The National Curriculum provides pupils with an introduction to the essential knowledge they need to be educated citizens.
The National Curriculum promotes
- The spiritual, moral, cultural, mental and physical development of pupils at the school and of society
- Prepares pupils at the school for the opportunities, responsibilities and experiences of later life
- Additionally we teach classes in Spanish language and Literature as well as Spanish Culture (Geography and History)
– Nursery and primary –
Early Years: ages 2-4
Key Stage 1: (Years 1 and 2) ages 5-7
Key Stage 2: (Years 3, 4, 5, and 6) ages 7+-11
Key Stage 3: (Years 7, 8, and 9) ages11+ -14
Key Stage 4: (Years 10 and 11) ages 14+-16
6th Form : (Years 12 and 13) ages 16+-18 university entrance
– The core subjects of the National Curriculum are –
English, Mathematics, Science, History; Geography; ICT; German or French, Music; Art, Physical Education (PE).
Primary teachers are expected to teach all subjects including PE, art and music. Whole school assemblies are a feature of the school curriculum.
Years 10 and 11 constitute a two-year cycle during which students prepare for the GCSE examinations (General Certificate of Secondary Education). Many students in international schools take IGCSE’s (International GCSEs), rather than the standard British GCSEs. These are fully recognised as equal to the standard GCSEs.
The Spanish Ministry of Education recognises the results of IGCSE/International GCSE exams as equivalent to the Spanish Title of Graduation in Educación Secundaria Obligatoria (ESO).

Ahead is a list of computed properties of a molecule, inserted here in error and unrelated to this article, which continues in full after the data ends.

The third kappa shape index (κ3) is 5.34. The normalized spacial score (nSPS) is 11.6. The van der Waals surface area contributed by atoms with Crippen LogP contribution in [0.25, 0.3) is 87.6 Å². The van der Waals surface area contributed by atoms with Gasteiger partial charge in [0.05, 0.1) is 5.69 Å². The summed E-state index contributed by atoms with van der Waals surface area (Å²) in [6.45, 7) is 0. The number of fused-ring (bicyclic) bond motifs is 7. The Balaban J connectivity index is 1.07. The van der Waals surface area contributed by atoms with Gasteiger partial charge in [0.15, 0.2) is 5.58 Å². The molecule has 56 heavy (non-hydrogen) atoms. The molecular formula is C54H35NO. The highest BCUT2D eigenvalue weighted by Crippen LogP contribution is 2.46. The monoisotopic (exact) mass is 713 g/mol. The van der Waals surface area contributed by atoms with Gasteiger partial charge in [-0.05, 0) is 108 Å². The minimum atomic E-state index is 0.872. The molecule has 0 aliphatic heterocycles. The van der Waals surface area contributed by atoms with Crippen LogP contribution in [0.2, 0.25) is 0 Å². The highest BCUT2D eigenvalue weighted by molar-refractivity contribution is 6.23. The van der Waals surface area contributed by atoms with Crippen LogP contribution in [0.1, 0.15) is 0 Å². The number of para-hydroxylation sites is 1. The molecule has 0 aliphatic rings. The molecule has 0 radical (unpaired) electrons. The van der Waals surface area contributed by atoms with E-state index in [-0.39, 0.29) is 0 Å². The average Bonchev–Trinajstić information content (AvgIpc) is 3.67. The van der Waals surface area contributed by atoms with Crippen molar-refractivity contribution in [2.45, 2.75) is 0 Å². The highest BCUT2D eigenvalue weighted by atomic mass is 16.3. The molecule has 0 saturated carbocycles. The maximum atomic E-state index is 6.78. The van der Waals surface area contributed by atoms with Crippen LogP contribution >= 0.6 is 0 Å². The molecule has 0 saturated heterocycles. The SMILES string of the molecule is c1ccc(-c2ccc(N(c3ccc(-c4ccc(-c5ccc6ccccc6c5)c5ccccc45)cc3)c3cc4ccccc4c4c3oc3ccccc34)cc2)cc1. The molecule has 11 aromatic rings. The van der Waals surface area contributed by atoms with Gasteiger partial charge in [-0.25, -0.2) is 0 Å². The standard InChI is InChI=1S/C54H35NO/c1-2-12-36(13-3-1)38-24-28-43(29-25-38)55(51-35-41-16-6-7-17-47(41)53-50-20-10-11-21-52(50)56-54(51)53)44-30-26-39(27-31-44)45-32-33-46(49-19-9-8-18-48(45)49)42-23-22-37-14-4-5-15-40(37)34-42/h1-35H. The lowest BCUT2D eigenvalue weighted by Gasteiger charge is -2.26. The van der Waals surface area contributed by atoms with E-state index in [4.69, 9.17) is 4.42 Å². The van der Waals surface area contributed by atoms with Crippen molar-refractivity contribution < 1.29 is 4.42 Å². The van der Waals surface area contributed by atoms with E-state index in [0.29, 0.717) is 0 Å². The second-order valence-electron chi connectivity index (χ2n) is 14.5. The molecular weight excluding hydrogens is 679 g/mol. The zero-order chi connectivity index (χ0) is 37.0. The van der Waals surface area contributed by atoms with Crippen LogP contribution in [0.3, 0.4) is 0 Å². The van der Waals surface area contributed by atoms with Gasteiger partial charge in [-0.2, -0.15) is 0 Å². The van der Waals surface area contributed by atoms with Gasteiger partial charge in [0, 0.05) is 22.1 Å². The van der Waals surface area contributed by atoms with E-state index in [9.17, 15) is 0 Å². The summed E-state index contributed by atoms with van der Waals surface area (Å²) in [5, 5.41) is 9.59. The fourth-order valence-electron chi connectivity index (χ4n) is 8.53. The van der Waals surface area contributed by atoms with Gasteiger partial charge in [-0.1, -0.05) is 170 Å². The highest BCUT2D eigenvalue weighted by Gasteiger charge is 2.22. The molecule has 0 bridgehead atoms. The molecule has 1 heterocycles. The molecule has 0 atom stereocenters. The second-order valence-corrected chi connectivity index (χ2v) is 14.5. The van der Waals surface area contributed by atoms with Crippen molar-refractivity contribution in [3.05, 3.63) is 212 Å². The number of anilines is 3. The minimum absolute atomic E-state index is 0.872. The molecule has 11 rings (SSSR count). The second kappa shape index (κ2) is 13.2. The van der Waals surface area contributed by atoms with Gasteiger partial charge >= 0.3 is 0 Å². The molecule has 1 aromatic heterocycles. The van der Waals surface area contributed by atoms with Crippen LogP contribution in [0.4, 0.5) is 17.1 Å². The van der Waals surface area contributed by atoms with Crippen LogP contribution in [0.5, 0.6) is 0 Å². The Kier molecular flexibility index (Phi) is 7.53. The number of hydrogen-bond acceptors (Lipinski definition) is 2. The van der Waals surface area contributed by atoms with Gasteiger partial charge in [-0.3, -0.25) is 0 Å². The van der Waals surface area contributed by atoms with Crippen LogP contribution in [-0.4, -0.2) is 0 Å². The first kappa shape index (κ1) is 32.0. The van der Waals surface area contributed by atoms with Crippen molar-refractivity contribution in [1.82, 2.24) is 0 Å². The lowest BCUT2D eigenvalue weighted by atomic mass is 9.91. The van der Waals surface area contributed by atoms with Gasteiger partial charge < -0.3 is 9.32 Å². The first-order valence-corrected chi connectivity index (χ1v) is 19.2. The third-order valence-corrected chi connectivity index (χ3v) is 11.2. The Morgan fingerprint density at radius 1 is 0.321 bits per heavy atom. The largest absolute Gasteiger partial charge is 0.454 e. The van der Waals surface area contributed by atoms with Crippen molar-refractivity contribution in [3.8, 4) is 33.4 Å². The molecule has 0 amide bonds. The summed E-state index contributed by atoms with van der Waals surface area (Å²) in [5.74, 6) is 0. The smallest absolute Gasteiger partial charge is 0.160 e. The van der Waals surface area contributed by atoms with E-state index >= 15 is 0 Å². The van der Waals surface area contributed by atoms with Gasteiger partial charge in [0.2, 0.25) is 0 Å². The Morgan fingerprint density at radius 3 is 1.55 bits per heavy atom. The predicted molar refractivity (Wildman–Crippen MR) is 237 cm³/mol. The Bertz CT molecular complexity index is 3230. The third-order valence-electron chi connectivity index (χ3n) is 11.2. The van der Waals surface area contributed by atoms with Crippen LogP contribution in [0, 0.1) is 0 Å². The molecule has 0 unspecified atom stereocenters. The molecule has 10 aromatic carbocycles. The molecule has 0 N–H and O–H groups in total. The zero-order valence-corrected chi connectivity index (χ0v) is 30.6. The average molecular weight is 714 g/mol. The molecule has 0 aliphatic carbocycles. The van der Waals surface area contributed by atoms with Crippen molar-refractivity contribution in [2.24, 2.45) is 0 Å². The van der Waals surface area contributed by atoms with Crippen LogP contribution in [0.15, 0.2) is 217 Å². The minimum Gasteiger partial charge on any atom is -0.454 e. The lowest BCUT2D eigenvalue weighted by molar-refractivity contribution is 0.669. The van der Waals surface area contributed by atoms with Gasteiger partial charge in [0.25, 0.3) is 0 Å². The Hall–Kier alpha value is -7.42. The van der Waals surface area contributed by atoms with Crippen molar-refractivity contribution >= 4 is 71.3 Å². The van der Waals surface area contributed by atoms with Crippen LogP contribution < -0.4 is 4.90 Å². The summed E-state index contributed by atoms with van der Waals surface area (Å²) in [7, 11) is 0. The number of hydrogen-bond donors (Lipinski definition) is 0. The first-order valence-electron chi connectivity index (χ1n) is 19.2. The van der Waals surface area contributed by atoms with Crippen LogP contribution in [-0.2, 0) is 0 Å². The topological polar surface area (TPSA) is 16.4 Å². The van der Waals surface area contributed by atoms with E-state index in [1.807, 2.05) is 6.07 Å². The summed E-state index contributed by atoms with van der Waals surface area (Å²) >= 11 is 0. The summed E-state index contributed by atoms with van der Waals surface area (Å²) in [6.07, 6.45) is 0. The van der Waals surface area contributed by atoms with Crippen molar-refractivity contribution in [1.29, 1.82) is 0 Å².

Following successful results in (I)GCSE examinations, students wishing to go on to university will take (Advanced) ‘A’ Levels. ‘A’ levels constitute another two-year cycle and are highly specialised.
Students will normally study 3 or 4 subjects for ‘A’ Level, though they may study for a fifth ‘A’ Level. The choice of subjects depends upon a student’s likely course at university, and likely future career.
Spanish Fase subjects may be studied to assist with access to Spanish universities.
The Spanish Ministry of Education recognises the results of A-Level exams as equivalent to Fase Básica in the Spanish system and allows Direct Access to Spanish universities.
Acceptance at a British university depends upon the results gained at ‘A’ Level (as well as success at GCSE). Competition is very fierce and high grades are important.